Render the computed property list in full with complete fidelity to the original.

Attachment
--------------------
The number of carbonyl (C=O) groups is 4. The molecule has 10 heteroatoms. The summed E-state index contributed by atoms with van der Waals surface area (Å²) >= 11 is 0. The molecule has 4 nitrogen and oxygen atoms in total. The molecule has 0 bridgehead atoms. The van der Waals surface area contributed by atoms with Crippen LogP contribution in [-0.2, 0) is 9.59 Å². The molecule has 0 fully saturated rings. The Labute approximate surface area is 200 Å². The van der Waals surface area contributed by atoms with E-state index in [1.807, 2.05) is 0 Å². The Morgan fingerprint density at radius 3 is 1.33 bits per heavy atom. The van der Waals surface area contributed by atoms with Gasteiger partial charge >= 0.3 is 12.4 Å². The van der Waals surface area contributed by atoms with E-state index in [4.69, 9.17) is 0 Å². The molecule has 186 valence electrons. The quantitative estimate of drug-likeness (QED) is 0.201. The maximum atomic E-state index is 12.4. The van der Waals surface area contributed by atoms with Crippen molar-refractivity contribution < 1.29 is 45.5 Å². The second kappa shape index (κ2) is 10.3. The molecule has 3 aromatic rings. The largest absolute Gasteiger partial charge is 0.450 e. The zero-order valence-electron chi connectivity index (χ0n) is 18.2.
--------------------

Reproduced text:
The number of carbonyl (C=O) groups is 4. The molecule has 10 heteroatoms. The summed E-state index contributed by atoms with van der Waals surface area (Å²) >= 11 is 0. The molecule has 4 nitrogen and oxygen atoms in total. The molecule has 0 bridgehead atoms. The van der Waals surface area contributed by atoms with Crippen LogP contribution in [-0.2, 0) is 9.59 Å². The molecule has 0 fully saturated rings. The Labute approximate surface area is 200 Å². The van der Waals surface area contributed by atoms with E-state index in [1.807, 2.05) is 0 Å². The Morgan fingerprint density at radius 3 is 1.33 bits per heavy atom. The van der Waals surface area contributed by atoms with Gasteiger partial charge >= 0.3 is 12.4 Å². The van der Waals surface area contributed by atoms with E-state index in [4.69, 9.17) is 0 Å². The molecule has 186 valence electrons. The quantitative estimate of drug-likeness (QED) is 0.201. The maximum atomic E-state index is 12.4. The van der Waals surface area contributed by atoms with Crippen molar-refractivity contribution < 1.29 is 45.5 Å². The second kappa shape index (κ2) is 10.3. The molecule has 3 aromatic rings. The largest absolute Gasteiger partial charge is 0.450 e. The zero-order valence-electron chi connectivity index (χ0n) is 18.2.